Yesterday, Pacific Standard published a piece of mine on Naming Nazis. Please read and share!
One general theme I’m noting a lot in the Trump era is a question of how we defend our principles. I wrote:
Over the last few days, I’ve been struck by the ways in which the debate over naming Nazis mirrors other arguments about the limitations of abstract principles. Should Milo Yiannopoulos be allowed to speak on college campuses if his goal is to incite harassment against transgender or undocumented students? Should the American Civil Liberties Union of Virginia fight for the rights of Nazis when the Nazis’ goal is to move from public speech (clearly protected) to mob violence and even murder (clearly not)? How do we respond in a moment when the norms that allow us a pretense of civil society are being so thoroughly disregarded? Trump, Richard Spencer, Yiannopoulos, and so many others have learned that they can hack our norms in order to spread their agenda, while never being held accountable to the norms themselves. It’s an old play. Fascists always want to defend freedom of expression right up to the moment when they can throw you in jail for speaking against them.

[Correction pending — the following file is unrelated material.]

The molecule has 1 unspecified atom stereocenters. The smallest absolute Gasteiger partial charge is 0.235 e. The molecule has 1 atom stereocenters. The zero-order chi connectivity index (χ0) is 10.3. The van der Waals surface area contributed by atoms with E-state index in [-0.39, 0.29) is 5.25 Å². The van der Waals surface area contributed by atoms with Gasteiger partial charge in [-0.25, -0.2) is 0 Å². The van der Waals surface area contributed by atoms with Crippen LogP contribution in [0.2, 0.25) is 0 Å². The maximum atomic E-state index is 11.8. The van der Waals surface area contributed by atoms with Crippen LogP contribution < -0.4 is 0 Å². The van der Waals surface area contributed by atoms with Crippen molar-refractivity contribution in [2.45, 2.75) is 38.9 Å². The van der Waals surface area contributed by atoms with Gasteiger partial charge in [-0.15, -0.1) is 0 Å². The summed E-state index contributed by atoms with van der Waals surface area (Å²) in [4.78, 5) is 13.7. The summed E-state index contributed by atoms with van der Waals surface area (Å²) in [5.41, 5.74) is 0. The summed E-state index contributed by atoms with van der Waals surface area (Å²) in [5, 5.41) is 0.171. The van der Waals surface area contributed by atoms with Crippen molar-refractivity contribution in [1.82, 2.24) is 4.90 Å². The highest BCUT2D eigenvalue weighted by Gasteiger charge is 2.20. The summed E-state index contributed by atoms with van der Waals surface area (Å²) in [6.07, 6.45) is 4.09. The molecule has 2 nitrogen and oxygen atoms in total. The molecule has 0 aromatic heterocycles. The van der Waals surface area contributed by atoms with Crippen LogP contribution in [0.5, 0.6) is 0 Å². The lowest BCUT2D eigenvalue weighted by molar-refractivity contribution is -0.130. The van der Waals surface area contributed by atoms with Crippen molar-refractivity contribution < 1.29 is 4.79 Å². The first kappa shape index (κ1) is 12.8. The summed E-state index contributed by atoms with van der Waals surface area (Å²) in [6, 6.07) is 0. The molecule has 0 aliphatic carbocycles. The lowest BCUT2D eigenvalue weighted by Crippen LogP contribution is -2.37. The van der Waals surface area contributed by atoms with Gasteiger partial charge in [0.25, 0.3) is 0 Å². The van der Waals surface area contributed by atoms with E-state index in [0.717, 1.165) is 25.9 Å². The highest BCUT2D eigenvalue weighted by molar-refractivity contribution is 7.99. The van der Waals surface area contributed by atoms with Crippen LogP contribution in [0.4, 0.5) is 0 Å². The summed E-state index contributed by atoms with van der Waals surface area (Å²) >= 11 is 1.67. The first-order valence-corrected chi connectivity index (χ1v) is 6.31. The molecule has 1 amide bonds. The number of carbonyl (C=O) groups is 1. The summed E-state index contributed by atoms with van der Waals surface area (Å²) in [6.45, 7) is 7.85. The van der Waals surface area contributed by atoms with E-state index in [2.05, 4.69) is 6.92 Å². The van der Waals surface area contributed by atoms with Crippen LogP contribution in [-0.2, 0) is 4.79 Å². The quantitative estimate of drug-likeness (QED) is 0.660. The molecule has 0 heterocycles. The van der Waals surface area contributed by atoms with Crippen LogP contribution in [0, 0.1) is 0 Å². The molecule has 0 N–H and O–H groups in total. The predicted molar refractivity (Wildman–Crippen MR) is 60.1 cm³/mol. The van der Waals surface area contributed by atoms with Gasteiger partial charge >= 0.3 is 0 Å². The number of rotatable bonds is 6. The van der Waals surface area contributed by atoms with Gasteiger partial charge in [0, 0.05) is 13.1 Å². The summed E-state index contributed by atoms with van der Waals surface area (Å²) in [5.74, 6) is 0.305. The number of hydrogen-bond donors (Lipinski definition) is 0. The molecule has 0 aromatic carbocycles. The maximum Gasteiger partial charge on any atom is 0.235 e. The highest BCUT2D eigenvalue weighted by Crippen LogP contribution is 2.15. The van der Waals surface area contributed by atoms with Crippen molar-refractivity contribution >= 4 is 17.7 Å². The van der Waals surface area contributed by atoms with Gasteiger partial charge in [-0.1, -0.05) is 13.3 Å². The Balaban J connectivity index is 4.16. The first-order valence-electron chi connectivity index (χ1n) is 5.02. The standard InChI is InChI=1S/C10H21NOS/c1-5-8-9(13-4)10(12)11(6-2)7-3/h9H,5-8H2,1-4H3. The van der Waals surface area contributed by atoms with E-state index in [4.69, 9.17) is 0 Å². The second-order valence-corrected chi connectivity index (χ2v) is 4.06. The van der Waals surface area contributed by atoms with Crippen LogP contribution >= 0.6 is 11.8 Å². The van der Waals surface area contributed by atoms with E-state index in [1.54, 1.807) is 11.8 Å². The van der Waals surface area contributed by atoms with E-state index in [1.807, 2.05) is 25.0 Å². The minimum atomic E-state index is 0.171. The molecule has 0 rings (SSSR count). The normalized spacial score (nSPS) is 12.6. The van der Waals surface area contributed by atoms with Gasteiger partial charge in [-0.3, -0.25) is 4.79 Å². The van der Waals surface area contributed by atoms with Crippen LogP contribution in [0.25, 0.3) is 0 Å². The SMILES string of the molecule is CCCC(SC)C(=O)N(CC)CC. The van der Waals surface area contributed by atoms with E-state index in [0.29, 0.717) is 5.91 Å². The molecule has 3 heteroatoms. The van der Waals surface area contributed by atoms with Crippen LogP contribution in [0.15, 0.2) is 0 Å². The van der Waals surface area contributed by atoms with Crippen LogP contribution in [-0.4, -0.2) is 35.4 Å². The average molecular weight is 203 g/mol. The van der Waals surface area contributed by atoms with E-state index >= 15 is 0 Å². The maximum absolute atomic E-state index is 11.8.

When we take a principle and defend it on an abstract or absolute level, that usually means (if one is honest) accepting that other principles, and likely other people, will suffer. The men with guns outside a Synagogue demonstrate the tensions between the first and second amendments, for example. A pacifist recently talked to me about how his absolute pacifism means accepting that people might get harmed. He accepts it as a consequence of his belief.
Which is really what I want. I want people to think about the implications of absolute commitment to abstract principles in a moment when fascists are trying to hack those principles to cause harm.